Farm Table says:
What is the problem?
The aim of this research was to measure the effect of retaining hybrid canola sowing seed compared to the original hybrid (ie. as purchased from seed supplier) for a range of herbicide tolerance options in a range of rainfall zones in southern Australia.
What did the research involve?
Replicated trials were conducted in 2012 at four locations within different rainfall zones in the southern region. Site location in South Australia were:
- Minnipa and Lameroo for low rainfall conditions.
- Bordertown for a medium rainfall site.
- Bool Lagoon for a high rainfall site.
Plot size was 10m long by 8 rows and three replicates were sown. Trials were conducted to compare the original hybrid seed with first generation farmer retained hybrid seed. Retained hybrid sowing seed was sourced from individual farmers commercial crops from 2011.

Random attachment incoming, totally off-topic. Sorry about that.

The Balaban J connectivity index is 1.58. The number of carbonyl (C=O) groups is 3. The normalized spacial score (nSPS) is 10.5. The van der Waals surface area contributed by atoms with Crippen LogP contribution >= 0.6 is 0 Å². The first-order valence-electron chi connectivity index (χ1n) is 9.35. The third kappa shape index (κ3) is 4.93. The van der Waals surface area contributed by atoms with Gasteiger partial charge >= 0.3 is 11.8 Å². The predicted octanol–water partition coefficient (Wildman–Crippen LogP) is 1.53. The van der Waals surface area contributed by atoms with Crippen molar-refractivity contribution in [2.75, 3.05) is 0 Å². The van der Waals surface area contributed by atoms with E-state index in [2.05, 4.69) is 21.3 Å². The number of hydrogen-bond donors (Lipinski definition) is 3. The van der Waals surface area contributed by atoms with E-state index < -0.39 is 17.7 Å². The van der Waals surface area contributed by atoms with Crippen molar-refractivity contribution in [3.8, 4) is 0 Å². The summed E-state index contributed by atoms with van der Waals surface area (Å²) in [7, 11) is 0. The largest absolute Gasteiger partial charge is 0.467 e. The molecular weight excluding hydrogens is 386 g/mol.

What were the key findings?
- In many cases higher grain yields and reduced impact of blackleg occurred when commercial hybrid sowing seed was used rather than retained sowing seed.
- Benefits of commercial hybrid sowing seed outweighed the cost of buying that seed.
- Differences between hybrids are likely to be caused by the hybrid breeding system being used by the different companies and the degree of heterosis between parental lines that are used to produce each hybrid.
Similar results have been shown in recent studies in Canada where a yield reduction of up to 13% has been shown for retained hybrid canola seed.